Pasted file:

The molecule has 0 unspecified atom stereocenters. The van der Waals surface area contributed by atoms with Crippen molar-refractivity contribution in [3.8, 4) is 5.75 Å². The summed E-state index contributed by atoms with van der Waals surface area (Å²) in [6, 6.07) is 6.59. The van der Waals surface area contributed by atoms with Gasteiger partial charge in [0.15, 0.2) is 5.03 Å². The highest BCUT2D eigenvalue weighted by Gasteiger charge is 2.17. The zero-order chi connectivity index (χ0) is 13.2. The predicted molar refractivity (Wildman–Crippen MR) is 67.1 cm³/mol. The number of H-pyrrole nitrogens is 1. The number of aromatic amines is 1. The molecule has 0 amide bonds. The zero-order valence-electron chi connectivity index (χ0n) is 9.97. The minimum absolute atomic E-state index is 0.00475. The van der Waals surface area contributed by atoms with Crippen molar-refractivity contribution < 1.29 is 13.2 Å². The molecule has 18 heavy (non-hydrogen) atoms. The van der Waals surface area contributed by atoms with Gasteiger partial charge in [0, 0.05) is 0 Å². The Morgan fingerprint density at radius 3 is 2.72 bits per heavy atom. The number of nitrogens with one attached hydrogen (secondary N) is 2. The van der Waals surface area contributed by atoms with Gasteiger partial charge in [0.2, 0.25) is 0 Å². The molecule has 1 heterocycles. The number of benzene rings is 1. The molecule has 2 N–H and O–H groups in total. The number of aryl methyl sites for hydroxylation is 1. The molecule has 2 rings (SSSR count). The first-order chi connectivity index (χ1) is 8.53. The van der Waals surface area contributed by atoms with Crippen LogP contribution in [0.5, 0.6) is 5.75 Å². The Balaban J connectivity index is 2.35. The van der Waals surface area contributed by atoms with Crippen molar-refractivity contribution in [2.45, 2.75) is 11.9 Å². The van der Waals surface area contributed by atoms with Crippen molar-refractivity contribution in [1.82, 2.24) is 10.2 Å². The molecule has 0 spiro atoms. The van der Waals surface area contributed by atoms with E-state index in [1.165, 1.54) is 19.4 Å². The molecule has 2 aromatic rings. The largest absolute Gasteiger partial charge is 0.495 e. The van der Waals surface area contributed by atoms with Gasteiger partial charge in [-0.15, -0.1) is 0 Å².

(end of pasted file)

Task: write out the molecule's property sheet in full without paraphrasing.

The molecule has 0 unspecified atom stereocenters. The van der Waals surface area contributed by atoms with Crippen molar-refractivity contribution in [3.8, 4) is 5.75 Å². The summed E-state index contributed by atoms with van der Waals surface area (Å²) in [6, 6.07) is 6.59. The van der Waals surface area contributed by atoms with Gasteiger partial charge in [0.15, 0.2) is 5.03 Å². The highest BCUT2D eigenvalue weighted by Gasteiger charge is 2.17. The zero-order chi connectivity index (χ0) is 13.2. The predicted molar refractivity (Wildman–Crippen MR) is 67.1 cm³/mol. The number of H-pyrrole nitrogens is 1. The number of aromatic amines is 1. The molecule has 0 amide bonds. The zero-order valence-electron chi connectivity index (χ0n) is 9.97. The minimum absolute atomic E-state index is 0.00475. The van der Waals surface area contributed by atoms with Crippen molar-refractivity contribution < 1.29 is 13.2 Å². The molecule has 18 heavy (non-hydrogen) atoms. The van der Waals surface area contributed by atoms with Gasteiger partial charge in [0, 0.05) is 0 Å². The Morgan fingerprint density at radius 3 is 2.72 bits per heavy atom. The number of nitrogens with one attached hydrogen (secondary N) is 2. The van der Waals surface area contributed by atoms with Gasteiger partial charge in [0.2, 0.25) is 0 Å². The molecule has 1 heterocycles. The number of benzene rings is 1. The molecule has 2 N–H and O–H groups in total. The number of aryl methyl sites for hydroxylation is 1. The molecule has 2 rings (SSSR count). The first-order chi connectivity index (χ1) is 8.53. The van der Waals surface area contributed by atoms with Crippen LogP contribution in [0.5, 0.6) is 5.75 Å². The Balaban J connectivity index is 2.35. The van der Waals surface area contributed by atoms with Crippen molar-refractivity contribution in [2.45, 2.75) is 11.9 Å². The van der Waals surface area contributed by atoms with Crippen molar-refractivity contribution in [1.82, 2.24) is 10.2 Å². The molecule has 0 spiro atoms. The van der Waals surface area contributed by atoms with E-state index in [1.165, 1.54) is 19.4 Å². The molecule has 2 aromatic rings. The largest absolute Gasteiger partial charge is 0.495 e. The van der Waals surface area contributed by atoms with Gasteiger partial charge in [-0.15, -0.1) is 0 Å².